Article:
The widening gap between the demand and supply of dollars in the banks and at the parallel market has continued to worsen the value of the naira.
In less than three weeks, the naira lost N100 after sliding from 860/$ to 960/$ at the parallel market as of Friday.
Before the Central Bank of Nigeria enabled the free float of the naira against other global currencies in June, the naira had traded at 471/$ at the Investor & Exporter window.
However, on June 13, a day after the regulator floated the local currency, the naira rose to 664/$ the next day.
However, the naira which traded in a close margin at both the official I&E window and parallel market soon began to witness serious volatility in the black market.
After crossing the N900/dollar ceiling at the parallel market last week, the local currency tumbled to 925/dollar in Lagos.
On Friday, the naira reached a high of 799/$ before closing at 740.60/$ at the I&E forex window. However, at the parallel market, the naira closed at 930/dollar in Lagos and 960/$ in Abuja at the parallel market.
The development came as dollar shortage hits banks with several lenders complaining of not having enough greenback to meet customers’ demand.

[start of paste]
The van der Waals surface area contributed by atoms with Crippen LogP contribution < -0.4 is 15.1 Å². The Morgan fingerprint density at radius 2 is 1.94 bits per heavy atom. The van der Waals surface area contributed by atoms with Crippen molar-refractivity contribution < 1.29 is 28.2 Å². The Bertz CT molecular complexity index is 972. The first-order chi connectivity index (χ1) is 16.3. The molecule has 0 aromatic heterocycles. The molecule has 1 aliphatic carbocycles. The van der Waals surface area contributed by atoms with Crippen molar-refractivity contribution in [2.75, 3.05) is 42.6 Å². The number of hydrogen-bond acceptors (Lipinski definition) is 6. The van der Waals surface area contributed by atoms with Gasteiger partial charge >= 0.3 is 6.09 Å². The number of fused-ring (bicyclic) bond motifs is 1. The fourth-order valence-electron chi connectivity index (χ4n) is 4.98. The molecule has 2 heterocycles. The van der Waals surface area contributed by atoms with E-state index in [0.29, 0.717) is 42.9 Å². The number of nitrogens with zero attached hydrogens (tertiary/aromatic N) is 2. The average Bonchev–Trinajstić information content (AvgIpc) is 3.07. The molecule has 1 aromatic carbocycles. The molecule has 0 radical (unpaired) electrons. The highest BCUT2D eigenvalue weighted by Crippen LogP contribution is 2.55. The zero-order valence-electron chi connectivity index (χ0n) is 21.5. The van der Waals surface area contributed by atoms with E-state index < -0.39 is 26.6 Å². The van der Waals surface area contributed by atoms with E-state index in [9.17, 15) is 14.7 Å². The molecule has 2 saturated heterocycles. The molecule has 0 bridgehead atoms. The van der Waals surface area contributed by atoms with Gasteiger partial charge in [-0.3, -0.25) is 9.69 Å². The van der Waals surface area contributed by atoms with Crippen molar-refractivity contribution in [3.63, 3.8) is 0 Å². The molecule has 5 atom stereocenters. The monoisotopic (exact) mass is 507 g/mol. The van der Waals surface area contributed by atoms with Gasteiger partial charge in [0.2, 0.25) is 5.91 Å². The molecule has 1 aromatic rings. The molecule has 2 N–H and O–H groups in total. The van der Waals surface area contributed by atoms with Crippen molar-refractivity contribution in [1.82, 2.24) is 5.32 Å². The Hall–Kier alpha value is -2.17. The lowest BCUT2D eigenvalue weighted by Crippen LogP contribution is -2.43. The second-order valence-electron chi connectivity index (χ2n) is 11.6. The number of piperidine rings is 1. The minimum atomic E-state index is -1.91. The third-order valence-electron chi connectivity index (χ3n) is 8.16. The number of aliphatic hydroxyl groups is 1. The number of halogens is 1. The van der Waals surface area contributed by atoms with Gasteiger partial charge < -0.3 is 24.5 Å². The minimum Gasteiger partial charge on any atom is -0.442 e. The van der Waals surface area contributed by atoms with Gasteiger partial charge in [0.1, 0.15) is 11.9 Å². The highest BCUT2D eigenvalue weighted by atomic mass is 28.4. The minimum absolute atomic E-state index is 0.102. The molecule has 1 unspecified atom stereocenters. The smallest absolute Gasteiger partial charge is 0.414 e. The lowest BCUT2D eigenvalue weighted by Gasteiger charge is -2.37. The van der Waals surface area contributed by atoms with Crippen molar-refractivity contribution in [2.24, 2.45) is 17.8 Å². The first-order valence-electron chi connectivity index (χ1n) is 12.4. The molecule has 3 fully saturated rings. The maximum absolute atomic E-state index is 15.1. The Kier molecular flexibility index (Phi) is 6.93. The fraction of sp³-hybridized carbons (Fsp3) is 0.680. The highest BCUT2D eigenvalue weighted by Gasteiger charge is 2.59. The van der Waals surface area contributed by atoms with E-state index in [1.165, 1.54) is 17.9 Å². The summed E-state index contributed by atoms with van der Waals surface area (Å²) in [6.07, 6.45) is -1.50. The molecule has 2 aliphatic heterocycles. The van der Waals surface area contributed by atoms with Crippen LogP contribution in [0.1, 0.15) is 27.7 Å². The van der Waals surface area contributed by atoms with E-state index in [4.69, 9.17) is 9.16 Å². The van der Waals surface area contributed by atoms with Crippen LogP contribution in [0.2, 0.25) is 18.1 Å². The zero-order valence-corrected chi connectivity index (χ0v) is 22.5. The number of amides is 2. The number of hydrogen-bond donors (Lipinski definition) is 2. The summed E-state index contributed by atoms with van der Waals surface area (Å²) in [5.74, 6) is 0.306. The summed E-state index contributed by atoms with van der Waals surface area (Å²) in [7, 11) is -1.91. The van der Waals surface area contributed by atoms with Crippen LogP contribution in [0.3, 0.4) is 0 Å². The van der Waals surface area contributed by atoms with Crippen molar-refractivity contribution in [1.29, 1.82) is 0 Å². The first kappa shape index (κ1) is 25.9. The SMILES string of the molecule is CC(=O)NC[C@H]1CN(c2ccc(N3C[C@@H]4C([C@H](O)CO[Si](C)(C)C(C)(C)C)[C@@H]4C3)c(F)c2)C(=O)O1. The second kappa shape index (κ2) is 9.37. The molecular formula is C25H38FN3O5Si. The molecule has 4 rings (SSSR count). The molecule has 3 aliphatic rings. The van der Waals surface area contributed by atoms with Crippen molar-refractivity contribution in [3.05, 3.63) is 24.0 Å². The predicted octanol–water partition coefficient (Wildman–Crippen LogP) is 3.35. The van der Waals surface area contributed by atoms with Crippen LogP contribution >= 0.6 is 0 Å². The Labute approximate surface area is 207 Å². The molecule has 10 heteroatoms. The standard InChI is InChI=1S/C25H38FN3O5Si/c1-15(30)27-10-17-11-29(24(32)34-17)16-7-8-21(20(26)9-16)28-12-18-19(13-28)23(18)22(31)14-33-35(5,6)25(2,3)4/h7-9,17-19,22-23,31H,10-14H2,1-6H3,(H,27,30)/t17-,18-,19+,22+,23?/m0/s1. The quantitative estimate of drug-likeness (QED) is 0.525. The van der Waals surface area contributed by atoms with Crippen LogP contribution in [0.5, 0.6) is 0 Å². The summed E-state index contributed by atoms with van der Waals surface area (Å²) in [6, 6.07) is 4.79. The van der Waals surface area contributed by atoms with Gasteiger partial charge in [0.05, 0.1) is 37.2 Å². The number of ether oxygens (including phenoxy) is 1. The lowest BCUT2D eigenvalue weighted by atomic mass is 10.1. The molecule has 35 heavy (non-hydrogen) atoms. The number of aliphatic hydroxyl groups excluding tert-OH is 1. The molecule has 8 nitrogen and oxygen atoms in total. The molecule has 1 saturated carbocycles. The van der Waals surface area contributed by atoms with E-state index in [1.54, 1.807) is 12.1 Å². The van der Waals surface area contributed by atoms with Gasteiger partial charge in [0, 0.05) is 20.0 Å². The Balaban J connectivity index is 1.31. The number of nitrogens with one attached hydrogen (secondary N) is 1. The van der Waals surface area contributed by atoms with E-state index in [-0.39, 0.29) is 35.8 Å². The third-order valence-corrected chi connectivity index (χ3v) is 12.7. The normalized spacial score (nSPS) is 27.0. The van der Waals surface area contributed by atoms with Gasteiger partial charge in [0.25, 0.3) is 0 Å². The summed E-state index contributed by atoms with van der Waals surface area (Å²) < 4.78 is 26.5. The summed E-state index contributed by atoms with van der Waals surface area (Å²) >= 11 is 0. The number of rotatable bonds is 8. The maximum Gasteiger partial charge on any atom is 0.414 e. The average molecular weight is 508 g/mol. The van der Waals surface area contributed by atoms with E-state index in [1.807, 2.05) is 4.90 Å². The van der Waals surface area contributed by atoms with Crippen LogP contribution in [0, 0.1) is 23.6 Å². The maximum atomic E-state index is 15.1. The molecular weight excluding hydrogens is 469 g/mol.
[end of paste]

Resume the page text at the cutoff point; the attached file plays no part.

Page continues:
At the parallel market, currency dealers also complained of dollar shortage.
Bank officials said the CBN removal of cash deposit limits on domiciliary accounts in June had led to the repatriation of funds through the banks.
As a result, he said the demand for the dollar had outweighed the supply significantly.
The President, Association of Bureau De Change Operators of Nigeria, Aminu Gwadabe, in a chat with our correspondent, said liquidity squeeze in the FX market had continued to put the naira under heavy attack from speculators.
He said, “The dwindling supplies in the I&E window shifted the demand to the parallel market where volatility and spikes is most pervasive. The entire forex market is plagued by liquidity shortages.
“The banks, as a result of the supply shortages, are limiting their available position for the financing of visible letters of credit and abandoning the invisible request like PTA, school fees, medicals of their clients and inadvertently adding more pressure in the parallel market.”
He added, “As it is, most licensed BDCs due to their demand for KYC requirement have lost their clients to the parallel and undocumented space with no regulation and standardisation. It is indeed a difficult time for most of our members as we are excluded from the harmonised market.”
Proffering solutions, Gwadabe said Nigerians should aspire to have a stable exchange rate devoid of illegal economic behaviour like arbitrages, hoarding and panic buying.
“ABCON is desirous to partner the apex bank and the Federal Government for an elaborate dialogue and engagement to champion paths to naira recovery,” he said.
He added that the financial architecture should be reviewed to include BDCs in the harmonised markets.